We’ll also be exercising more diligence in weed removal. We did this more last year than in years before, and it paid off. By staying on top of it for another year, we should significantly exhaust the existing seed and weed stores in the ground.

In the past, we’ve used smothering cardboard and newspaper with straw mulch on top to keep down the weeds. But we’ve left gaps for the planting rows and while this does help keep down the weeds, unwanted vegetation pushes through the gaps left for the vegetables. This improved method, while more resource-intensive, should show results immediately and will be easier and less-resource-intensive to maintain.


3 thoughts on “Gardening 101: Establishing Beds

  1. This compost-on-cardboard technique reminds me of deep-mulch (aka “lasagna”) gardening that my fried Roger in Lone Rock promotes fanatically. In his method, he doesn’t cover the cardboard evenly with compost. Instead, he covers it with an enormous amount of wet straw or hay (the hay not having soil to seed in), enough to weigh down the cardboard, and also deep and dense enough that he can plant directly into the mulch. He puts a shovel-full of compost under the plant, and the plants root right into the mulch. He gets good results–productive plants and no weeding–although it does require more watering, especially during dry summers, as you need that mulch moist. Being fond of soil, I haven’t tried it myself. (I did try it in straw bales and wasn’t very impressed), but I would if I had a patch of land that I wanted to smother weeds on. It feels resource-intensive to do repeatedly, but as a way of killing off a bunch of weeds and laying down a new laying of carbonaceous organic matter, it seems ideal. (Although I don’t know which weeds can be smothered in a season and which have seeds that persist in dormancy for years just waiting to be uncovered. I am sure it won’t take care of all of them.)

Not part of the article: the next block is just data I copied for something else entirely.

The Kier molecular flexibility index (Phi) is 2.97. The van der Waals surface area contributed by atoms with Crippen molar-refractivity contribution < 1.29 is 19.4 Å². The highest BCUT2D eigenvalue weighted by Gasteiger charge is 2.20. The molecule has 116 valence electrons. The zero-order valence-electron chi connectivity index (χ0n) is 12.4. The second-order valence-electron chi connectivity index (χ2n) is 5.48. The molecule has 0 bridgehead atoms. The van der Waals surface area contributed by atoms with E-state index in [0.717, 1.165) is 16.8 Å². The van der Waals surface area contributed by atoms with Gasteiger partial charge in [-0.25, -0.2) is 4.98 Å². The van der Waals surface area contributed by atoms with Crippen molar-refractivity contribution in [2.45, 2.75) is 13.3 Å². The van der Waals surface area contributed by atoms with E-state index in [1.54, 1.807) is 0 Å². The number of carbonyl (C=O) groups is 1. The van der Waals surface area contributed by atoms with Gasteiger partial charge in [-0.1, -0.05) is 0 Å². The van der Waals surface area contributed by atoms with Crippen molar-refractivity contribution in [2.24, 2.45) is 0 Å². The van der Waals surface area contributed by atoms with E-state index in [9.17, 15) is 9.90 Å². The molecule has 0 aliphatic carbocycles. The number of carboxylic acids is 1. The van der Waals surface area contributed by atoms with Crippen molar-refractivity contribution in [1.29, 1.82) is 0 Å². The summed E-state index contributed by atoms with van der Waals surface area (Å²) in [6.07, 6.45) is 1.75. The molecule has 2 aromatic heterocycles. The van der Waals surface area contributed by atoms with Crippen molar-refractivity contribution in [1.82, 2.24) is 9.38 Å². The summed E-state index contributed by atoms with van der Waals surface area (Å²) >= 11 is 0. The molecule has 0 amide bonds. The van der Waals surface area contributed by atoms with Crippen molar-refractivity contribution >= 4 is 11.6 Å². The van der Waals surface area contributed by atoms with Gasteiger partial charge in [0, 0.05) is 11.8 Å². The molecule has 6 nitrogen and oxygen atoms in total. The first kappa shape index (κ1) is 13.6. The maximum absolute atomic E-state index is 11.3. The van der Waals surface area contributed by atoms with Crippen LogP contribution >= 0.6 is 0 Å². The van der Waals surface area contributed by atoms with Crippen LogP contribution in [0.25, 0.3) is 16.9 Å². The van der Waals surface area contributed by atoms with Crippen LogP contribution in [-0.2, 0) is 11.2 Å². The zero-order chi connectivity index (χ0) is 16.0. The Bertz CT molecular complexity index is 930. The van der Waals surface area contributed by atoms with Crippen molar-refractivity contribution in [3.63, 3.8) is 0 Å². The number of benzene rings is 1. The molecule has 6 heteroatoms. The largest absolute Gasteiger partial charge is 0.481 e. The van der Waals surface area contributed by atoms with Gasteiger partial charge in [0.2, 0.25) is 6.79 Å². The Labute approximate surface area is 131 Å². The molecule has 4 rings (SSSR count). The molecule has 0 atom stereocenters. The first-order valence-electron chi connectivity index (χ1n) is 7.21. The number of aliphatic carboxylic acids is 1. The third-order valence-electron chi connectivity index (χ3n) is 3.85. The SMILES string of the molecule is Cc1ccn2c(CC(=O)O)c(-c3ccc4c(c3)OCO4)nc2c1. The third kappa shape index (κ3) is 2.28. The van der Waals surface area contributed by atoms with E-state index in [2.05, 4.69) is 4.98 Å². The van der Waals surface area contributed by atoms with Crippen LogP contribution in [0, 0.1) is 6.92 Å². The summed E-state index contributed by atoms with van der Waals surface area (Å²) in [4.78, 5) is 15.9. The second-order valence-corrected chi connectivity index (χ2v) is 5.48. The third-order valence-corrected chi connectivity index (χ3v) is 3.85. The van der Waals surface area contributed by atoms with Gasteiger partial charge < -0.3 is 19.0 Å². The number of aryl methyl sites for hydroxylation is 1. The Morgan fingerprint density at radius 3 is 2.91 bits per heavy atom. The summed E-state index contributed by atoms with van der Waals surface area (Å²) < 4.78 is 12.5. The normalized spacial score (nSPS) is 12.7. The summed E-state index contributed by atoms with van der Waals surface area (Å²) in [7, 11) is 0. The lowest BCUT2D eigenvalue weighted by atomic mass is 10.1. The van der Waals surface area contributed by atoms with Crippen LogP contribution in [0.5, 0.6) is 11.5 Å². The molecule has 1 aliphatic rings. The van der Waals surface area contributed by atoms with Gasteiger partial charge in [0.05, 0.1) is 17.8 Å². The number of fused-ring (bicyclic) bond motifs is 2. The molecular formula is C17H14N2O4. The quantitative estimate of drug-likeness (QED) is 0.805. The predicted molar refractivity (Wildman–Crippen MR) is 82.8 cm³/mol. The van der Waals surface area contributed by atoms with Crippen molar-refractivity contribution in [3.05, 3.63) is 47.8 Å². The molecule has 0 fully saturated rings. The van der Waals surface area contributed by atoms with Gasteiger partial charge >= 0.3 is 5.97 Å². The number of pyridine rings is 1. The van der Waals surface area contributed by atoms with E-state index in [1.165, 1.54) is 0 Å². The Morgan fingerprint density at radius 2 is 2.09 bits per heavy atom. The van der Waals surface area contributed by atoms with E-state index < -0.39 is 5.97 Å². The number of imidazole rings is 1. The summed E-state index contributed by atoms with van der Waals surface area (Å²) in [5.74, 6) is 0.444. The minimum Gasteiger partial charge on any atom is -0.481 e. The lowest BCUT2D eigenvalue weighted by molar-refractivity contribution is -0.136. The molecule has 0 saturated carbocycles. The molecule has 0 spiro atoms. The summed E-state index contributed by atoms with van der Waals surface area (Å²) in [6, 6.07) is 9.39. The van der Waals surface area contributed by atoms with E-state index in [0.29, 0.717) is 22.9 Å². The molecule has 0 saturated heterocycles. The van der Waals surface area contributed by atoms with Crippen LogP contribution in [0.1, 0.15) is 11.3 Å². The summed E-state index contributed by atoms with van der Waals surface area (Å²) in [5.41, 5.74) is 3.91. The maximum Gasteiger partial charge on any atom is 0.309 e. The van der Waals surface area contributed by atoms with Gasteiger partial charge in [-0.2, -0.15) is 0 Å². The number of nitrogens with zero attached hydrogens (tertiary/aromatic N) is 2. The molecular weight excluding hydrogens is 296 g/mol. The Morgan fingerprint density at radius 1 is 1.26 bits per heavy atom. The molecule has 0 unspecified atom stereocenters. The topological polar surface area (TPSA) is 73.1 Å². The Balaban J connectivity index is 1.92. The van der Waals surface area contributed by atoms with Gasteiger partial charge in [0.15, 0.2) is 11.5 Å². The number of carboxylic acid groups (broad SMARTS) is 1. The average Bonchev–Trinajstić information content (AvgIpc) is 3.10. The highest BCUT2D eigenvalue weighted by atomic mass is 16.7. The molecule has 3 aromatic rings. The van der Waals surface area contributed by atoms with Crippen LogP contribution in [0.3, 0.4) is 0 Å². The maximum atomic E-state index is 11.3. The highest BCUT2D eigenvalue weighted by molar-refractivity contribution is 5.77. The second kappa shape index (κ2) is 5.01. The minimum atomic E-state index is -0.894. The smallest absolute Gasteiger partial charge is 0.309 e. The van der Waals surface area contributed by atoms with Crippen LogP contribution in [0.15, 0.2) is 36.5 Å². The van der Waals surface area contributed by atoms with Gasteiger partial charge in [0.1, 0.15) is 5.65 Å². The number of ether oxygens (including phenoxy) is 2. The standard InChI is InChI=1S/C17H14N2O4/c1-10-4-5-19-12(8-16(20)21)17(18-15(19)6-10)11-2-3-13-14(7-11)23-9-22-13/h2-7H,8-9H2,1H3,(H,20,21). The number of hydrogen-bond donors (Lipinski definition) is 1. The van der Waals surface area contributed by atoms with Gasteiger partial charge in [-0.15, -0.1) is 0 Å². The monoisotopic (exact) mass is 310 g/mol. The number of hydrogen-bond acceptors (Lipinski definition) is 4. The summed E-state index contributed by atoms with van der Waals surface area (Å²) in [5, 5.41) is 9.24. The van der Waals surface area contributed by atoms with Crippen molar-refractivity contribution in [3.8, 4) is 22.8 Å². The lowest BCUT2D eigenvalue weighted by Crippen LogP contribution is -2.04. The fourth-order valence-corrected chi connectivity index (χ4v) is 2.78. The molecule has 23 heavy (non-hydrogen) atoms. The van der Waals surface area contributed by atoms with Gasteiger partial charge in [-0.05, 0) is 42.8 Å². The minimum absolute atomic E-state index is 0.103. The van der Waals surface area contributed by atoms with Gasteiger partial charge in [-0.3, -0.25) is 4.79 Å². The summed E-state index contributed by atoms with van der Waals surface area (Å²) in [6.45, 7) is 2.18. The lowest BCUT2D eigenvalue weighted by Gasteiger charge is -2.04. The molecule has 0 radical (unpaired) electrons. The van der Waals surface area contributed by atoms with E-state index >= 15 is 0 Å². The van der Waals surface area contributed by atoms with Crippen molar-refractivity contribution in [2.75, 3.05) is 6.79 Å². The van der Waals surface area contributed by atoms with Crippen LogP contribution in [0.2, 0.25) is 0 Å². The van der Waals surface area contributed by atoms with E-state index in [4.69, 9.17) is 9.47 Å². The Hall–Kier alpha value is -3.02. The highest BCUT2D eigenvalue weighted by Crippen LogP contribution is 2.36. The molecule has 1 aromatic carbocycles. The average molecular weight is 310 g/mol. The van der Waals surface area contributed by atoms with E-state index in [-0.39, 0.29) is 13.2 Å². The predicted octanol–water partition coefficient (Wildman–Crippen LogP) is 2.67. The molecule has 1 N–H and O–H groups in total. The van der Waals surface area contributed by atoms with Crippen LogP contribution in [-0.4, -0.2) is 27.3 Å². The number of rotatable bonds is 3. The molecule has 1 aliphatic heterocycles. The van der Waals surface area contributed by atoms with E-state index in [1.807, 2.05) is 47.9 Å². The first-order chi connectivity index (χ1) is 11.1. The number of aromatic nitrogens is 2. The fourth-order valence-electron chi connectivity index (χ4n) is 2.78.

Regarding getting a ton of compost, something I have been thinking about for years and think I will finally try this summer is to collect some of the tons of algae the county dredges off the lakes and leaves on the shore. It must be very rich in phosphorus and nitrogen, since that is what is causing the blooms, Mix it with some browns and I expect it will turn into some very good compost. Also weed-free, since any other vegetation in it would be water plants,and it should be easy to hot-compost and heat-kill anything, regardless. It’s free, so you could make as much as you wanted with just the expense of hauling it. Of course you wouldn’t have finished compost at your planting time so it wouldn’t help at the start, but you’d have as much compost as you want later in the season, and if you collected it again in the fall, you could have tons of compost ready for your method in 2022.

    1. I’ve tried the way your friend has done it with one difference: I’d punch a hole in the cardboard, plant my start in my good soil below the cardboard, and then mulch with straw on top. This kept the soil moist, even in droughts and I got to tap into my underlying fertility. As I said above, the weeds came up through the planting gap.

      The algae is a good idea. I know people near the coasts do it. I’ve thought of going to the nearby lake to get washed-up seaweed etc. One thing to keep an eye on is E. coli. I know that algae around here has manure runoff and potentially dangerous levels of bugs, so I’d look into how well they survive composting.